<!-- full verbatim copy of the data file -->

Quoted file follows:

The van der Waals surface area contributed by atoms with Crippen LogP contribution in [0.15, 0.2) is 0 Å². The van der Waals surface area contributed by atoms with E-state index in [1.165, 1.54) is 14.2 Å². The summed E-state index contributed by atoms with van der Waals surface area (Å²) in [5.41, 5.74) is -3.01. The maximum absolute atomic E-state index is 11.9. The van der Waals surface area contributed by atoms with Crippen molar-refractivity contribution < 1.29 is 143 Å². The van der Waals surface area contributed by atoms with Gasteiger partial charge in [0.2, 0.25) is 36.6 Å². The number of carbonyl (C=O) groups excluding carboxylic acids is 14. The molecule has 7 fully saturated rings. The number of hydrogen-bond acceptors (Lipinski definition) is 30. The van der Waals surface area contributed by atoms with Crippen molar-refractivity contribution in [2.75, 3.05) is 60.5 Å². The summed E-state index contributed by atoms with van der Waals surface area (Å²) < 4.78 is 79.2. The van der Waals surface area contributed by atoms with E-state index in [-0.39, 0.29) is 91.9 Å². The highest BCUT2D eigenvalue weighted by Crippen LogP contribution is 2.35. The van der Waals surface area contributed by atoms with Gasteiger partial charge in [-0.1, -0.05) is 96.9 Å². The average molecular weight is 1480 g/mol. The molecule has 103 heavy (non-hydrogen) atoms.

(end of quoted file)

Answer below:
The van der Waals surface area contributed by atoms with Crippen LogP contribution in [0.15, 0.2) is 0 Å². The van der Waals surface area contributed by atoms with E-state index in [1.165, 1.54) is 14.2 Å². The summed E-state index contributed by atoms with van der Waals surface area (Å²) in [5.41, 5.74) is -3.01. The maximum absolute atomic E-state index is 11.9. The van der Waals surface area contributed by atoms with Crippen molar-refractivity contribution < 1.29 is 143 Å². The van der Waals surface area contributed by atoms with Gasteiger partial charge in [0.2, 0.25) is 36.6 Å². The number of carbonyl (C=O) groups excluding carboxylic acids is 14. The molecule has 7 fully saturated rings. The number of hydrogen-bond acceptors (Lipinski definition) is 30. The van der Waals surface area contributed by atoms with Crippen molar-refractivity contribution in [2.75, 3.05) is 60.5 Å². The summed E-state index contributed by atoms with van der Waals surface area (Å²) < 4.78 is 79.2. The van der Waals surface area contributed by atoms with E-state index in [-0.39, 0.29) is 91.9 Å². The highest BCUT2D eigenvalue weighted by Crippen LogP contribution is 2.35. The van der Waals surface area contributed by atoms with Gasteiger partial charge in [-0.1, -0.05) is 96.9 Å². The average molecular weight is 1480 g/mol. The molecule has 103 heavy (non-hydrogen) atoms.